Many articles, websites and agencies quote statistics that 50-60% of preventable deaths are due to poor eating habits. I believe the statistics are far worse. Most of us are malnourished and toxic, consuming food that does more harm than good. That leaves our bodies trying to perform all of their core functions with no nourishment while trying to detox all of the chemicals and additives from these “foods”: an impossible task.
Being well nourished is the soul of our terrain.
Just as seedlings require soil that is rich with minerals, moist with clean water, and devoid of toxins to grow into a plant that can resist disease and flourish; the very same theory applies for humans. Cynthia Henrich
The most common question that I am asked is, “What should I eat?”
The answer is, “Organic natural whole foods according to your personal preferences”:
- an abundance of vegetables and fruit
- pasture raised, grass fed animal protein
- wild caught fish
- some whole grains
- nuts and seeds
- organic or raw dairy
- minimal sugars
- fresh clean water
- no chemicalized processed foods
The next question is, “Yeah, but what do I eat?” We’ve strayed so far from our roots and from nature that in many cases we truly don’t know what “real food” means. Years ago it never occurred to me that items available for purchase in a market wouldn’t be safe or healthy. Why would they be there then? One of my first inklings that something wasn’t adding up involved an argument with my husband over whose cereal was healthier, my nut and seed whole grain granola or his Fruit Loops.
At the kitchen table we placed our cereal boxes side by side and compared the nutrition panels. If you just looked at vitamins and minerals, the Fruit Loops won. But when it came to sugars and actual ingredients, it was a different story. Back then, I did not have the knowledge to fully articulate all of the different factors regarding the nutritional value of each cereal, but now I have a complex answer:
- what we can each tolerate as bio-individuals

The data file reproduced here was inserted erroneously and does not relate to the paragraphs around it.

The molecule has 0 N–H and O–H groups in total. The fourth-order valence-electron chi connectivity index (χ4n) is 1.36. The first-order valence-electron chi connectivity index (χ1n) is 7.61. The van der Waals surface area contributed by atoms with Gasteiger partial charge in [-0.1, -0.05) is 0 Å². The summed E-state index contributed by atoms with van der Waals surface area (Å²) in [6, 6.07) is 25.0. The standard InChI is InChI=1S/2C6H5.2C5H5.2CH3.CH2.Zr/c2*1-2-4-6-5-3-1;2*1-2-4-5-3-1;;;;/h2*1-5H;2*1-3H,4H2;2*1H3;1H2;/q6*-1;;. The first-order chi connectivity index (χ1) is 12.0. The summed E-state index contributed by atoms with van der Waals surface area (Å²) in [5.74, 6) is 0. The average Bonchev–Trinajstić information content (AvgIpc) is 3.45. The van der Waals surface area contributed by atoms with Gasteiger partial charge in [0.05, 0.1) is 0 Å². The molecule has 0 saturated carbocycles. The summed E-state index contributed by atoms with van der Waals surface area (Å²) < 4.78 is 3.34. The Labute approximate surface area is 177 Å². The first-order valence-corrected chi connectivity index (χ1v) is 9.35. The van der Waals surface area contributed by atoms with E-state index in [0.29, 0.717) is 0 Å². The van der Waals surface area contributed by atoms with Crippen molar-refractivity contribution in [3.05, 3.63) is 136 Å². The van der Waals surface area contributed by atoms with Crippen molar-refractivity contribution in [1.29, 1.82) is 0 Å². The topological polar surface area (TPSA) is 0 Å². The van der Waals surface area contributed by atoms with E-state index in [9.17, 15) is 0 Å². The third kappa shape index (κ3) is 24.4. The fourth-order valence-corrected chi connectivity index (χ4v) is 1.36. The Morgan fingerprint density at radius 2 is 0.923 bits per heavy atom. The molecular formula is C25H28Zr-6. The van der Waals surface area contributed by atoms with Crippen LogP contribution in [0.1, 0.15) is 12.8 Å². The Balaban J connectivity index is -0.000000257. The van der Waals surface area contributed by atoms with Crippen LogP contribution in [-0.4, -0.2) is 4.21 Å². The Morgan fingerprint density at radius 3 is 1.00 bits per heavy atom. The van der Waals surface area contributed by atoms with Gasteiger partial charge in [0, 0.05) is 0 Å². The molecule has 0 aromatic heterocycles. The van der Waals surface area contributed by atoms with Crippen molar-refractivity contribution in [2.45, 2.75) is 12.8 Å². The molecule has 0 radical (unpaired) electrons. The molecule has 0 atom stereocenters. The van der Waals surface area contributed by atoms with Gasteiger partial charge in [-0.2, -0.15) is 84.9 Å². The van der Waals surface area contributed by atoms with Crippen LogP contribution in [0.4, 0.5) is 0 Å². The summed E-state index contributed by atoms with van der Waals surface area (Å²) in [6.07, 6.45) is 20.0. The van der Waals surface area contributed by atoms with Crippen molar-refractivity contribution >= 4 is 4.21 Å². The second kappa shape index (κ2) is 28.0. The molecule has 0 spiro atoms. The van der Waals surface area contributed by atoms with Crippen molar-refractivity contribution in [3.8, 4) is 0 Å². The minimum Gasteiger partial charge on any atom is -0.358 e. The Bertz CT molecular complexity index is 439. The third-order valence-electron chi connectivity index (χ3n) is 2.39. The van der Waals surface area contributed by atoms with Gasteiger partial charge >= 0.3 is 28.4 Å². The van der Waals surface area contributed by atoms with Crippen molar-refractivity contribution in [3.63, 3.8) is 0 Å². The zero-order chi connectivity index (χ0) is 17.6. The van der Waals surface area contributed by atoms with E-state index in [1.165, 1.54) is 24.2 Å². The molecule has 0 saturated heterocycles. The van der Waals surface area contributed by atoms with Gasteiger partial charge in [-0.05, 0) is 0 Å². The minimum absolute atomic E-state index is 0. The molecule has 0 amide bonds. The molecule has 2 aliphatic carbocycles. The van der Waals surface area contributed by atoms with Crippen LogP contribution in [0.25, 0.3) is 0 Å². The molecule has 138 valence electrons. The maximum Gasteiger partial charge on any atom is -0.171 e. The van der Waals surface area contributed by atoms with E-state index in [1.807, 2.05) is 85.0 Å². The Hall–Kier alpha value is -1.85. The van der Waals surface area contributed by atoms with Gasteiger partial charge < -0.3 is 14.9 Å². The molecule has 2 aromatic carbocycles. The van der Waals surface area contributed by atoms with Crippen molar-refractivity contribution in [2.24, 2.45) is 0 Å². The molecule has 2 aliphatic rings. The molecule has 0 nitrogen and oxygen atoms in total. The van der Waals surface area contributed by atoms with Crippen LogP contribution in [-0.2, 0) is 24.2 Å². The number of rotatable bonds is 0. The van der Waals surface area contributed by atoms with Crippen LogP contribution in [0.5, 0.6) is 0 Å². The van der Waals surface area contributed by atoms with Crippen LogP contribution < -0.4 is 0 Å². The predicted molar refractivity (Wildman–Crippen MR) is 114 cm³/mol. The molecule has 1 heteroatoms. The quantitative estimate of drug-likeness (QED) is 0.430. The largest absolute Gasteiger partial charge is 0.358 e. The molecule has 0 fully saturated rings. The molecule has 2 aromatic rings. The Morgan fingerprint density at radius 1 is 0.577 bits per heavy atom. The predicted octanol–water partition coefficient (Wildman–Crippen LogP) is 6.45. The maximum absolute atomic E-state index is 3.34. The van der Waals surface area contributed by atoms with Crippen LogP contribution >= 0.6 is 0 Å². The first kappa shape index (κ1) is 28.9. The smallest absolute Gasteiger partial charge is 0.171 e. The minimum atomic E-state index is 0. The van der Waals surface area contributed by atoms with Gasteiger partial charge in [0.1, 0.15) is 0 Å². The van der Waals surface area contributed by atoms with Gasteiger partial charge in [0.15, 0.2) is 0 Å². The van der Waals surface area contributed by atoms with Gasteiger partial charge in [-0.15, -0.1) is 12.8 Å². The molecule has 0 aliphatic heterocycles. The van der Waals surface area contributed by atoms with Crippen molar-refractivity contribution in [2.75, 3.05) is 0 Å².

- the condition of our bodies, digestive systems and overall physical terrain
- ingredient sourcing (organic or genetically modified)
Honestly you can dive so deep into the minutiae of the answer that you will drown.
But the core answer, the zoomed-out big view macro answer, is that common sense tells you that something just doesn’t make sense. No matter how much fortification is jammed into processed garbage toxic food, it still loses. And you lose by association. The price you pay is your health. The currency is years and quality of life.
how important is what we eat?look at this mouse study to find out
All mammals carry the agouti gene that determines coat characteristics as well as other factors. Researchers have found that:
- when the gene is switched on, a mouse’s coat is yellow and it is obese and prone to diabetes and cancer
- when the gene is silenced (as it is in normal mice), the coat color is brown and the mouse has a low disease risk
Fat yellow mice and skinny brown mice are genetically identical. The fat yellow mice are different because they have different epigenetic expression.
Chemical exposure can affect genetic expression. Bisphenol A (BPA) is a compound used to make polycarbonate plastic. It is found in many products, including water bottles and the lining of tin cans. It can cause cancer and endocrine dysfunction.
In the laboratory, BPA appears to affect expression of the agouti gene. When mothers were fed BPA, their babies were more likely to be yellow and obese—like the one shown on the left.
However, when mothers were fed BPA along with methyl-rich foods, their offspring were more likely to be brown and healthy—like the one on the right. The maternal nutrient supplementation had counteracted the negative effects of exposure.
Methyl-rich foods include those that are high in folate and choline, such as meat, fish, eggs, dairy, citrus, leafy greens, strawberries and mushrooms.